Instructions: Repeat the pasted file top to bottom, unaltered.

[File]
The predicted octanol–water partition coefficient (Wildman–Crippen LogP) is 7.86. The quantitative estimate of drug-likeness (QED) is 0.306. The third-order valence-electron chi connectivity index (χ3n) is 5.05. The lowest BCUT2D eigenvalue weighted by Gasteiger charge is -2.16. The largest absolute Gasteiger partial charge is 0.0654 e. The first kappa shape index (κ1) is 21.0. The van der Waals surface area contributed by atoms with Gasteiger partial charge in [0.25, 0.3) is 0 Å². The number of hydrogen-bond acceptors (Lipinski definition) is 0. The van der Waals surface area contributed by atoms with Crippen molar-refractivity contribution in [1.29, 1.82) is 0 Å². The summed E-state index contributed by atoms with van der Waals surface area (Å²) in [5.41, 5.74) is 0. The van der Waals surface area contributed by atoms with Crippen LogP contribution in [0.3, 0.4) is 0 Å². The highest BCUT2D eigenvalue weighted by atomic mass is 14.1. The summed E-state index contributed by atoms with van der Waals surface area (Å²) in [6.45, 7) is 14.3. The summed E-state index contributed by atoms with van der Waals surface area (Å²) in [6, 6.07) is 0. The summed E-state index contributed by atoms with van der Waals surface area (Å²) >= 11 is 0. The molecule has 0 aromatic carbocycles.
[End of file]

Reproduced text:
The predicted octanol–water partition coefficient (Wildman–Crippen LogP) is 7.86. The quantitative estimate of drug-likeness (QED) is 0.306. The third-order valence-electron chi connectivity index (χ3n) is 5.05. The lowest BCUT2D eigenvalue weighted by Gasteiger charge is -2.16. The largest absolute Gasteiger partial charge is 0.0654 e. The first kappa shape index (κ1) is 21.0. The van der Waals surface area contributed by atoms with Gasteiger partial charge in [0.25, 0.3) is 0 Å². The number of hydrogen-bond acceptors (Lipinski definition) is 0. The van der Waals surface area contributed by atoms with Crippen molar-refractivity contribution in [1.29, 1.82) is 0 Å². The summed E-state index contributed by atoms with van der Waals surface area (Å²) in [5.41, 5.74) is 0. The van der Waals surface area contributed by atoms with Crippen LogP contribution in [0.3, 0.4) is 0 Å². The highest BCUT2D eigenvalue weighted by atomic mass is 14.1. The summed E-state index contributed by atoms with van der Waals surface area (Å²) in [6.45, 7) is 14.3. The summed E-state index contributed by atoms with van der Waals surface area (Å²) in [6, 6.07) is 0. The summed E-state index contributed by atoms with van der Waals surface area (Å²) >= 11 is 0. The molecule has 0 aromatic carbocycles.